All my sisters did things skillfully, which I totally lacked. I was good at spoiling things. May be I showed some spark in studies. I was loved and pampered by my sisters and brother. My brother always took special interest about my studies. He taught me the ABCDs. He taught me how to tell time from a clock. He used to cover my books neatly and write my name and class on them.

He studied in different residential schools in different places. He did his graduation from the Presidency College, Madras, but never took up a job, and I still  don’t know why that was.

Most of the boys and a very few girls used to go to next village, Kuchipudi for middle and high-school studies. They used to walk two miles each way. My father did not want me to do that.

Those were the days of Indian Independence. Hindi was our national language. So my father wanted me to learn Hindi, it was a symbol of patriotism. My first Guru of Hindi was Cherukuri Venkateswarlu. Vasumathi studied along with me, as well as Kousalya, a beautiful young widow. She was related to me. Her family didn’t get her re-married. Widow marriages were not encouraged at that time and, it was a pity though.

Much later in her life, a widower with six kids married her. I knew two of her step-daughters Lakshmi Devi who practiced law in our AP High Court, and Rama Devi a beautiful lady who served as the Governor of Karnataka state in addition to holding higher posts in the central government. Mr. Gora Sastri, Editor of ‘Andhra Bhoomi newspaper’ had  introduced them to us.

After I completed three levels of Hindi, our teacher took up a job elsewhere. Meanwhile Dakshin Bharath Hindi Prachar Sabha in- Madras announced a program  combining 4th and 5th level of Hindi classes to be completed in 10 months. I offered to go to Madras for that program and stay in the hostel there. It was the first time I was prepared to leave my mother to pursue my studies. Ten long months- I used to cry for my mother. The older students used to console me and took care of me. I missed my mother,  she had a heart of pure gold. She was a great cook. Her patience was ‘ocean deep’.  Her love was unforgettable. She had a healing touch. I was 12 years old then. I endured that separation hoping for a better future as a student. She told me that she missed me with her every breath,  that is how wonderful  my mother was. She was a great judge of people and matters. I always hoped to be half as gentle as she was and half as kind as she was and half as strong as she was. I am proud of being her youngest daughter.

After Madras, I went to Chittoor for higher studies in Hindi-Rastra Bhasha Praveen and Pracharak. That qualified me to be a Hindi teacher. My sister, Kamala and her stepdaughter Sujatha, also studied along with me. We stayed in the ladies hostel there. I had to take an age exemption certificate because I was not 16 years old then, as required to be a trainee teacher. One paper was to be answered in Urdu language and literature. A special teacher taught us Urdu. Surprisingly, I learnt the script very fast and prepared well for the examination. But, afterward I did not pursue Urdu studies and I almost forgot that language. I can only write my name in Urdu  now. It is a beautiful language and it is rich in poetry. I should not have given it up.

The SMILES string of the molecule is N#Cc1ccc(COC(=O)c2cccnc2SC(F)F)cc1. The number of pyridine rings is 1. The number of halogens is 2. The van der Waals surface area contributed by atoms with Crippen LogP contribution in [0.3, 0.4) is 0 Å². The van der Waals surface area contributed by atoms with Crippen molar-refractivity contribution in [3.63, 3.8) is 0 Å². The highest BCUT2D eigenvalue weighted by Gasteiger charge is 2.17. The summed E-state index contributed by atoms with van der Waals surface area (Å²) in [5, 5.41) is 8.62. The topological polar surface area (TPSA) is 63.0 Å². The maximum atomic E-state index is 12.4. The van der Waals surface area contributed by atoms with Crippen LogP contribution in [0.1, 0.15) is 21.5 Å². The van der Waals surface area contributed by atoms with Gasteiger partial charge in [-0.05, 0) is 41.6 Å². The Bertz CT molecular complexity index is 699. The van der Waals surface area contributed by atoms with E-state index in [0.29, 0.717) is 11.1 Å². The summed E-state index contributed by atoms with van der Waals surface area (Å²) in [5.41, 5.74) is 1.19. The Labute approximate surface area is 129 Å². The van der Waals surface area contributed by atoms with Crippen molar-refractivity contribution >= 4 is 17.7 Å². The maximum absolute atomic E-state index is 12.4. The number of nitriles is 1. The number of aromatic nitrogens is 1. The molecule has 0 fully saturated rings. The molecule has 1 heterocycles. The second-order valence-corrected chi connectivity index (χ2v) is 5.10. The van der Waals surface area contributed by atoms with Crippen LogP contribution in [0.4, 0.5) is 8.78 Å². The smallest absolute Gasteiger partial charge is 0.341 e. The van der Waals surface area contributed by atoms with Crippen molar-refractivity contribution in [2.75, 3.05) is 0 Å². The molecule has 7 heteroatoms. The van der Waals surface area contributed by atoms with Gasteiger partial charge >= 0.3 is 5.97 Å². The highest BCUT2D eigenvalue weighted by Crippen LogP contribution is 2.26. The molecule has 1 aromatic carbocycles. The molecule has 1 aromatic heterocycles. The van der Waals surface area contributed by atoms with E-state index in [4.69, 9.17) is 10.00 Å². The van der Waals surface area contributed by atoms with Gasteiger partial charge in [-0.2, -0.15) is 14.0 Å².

After successfully completing  my  training, I wanted to be a Hindi teacher in some school. My brother made fun of me saying that I was still a kid then, saying my desire to work as a teacher can wait and I can still study for some years. And my father was willing to spend for my English studies.

My English Studies

My brother got me admitted in an institution called ‘Vidyavanam’. It was essentially a Hindi teaching institution situated in the fields on the banks of the canal Pulleru, on the way to Machilipatnam from Vijayawada.

They started coaching for matriculation (equal to 10th class in high school). I opted for English medium. We lived in thatch-roofed rooms. Snakes and scorpions were often seen  as the school was in the fields, but no harm to anyone.

In that hostel my friends were  -Sakhamuri Samrajyam, Kilaru Sarojini, Prasuna and Krishna Kumari Boyapati. They were studying Hindi. I was the only one, however, to secure a first division in my batch in 1953. Mathematics was difficult for me and while – I only got 64% in math, but I felt very happy — as though I got 100%.  As I did not study in a regular school, I wasn’t inclined towards science and math. I opted for social studies. I joined Tenali College for intermediate with Indian History, British History and Civics, as my major subjects, along with general English and second language Hindi. The college had Arts and Commerce sections then. Later on, it became a full-fledged college, the- V.S.R.College. I completed my studies in Andhra University in 1958.

My brother taught me map reading and map pointing (important places etc.) He encouraged me to participate in essay writing competitions in  college. In the first year exams in 1954, I topped in all the subjects and also in essay writing in English and Hindi. At the annual function, I was given a number of good English books along with certificates on beautiful art paper, which I still have with me. They haven’t lost luster even after 60 years.

In the intermediate final exams, I topped my batch of 120 students. My father was extremely  happy with my high percentage of marks and asked me whether I could repeat intermediate with science group so that I could study medicine. But I refused to do so. Instead  I preferred to go  for my graduate studies.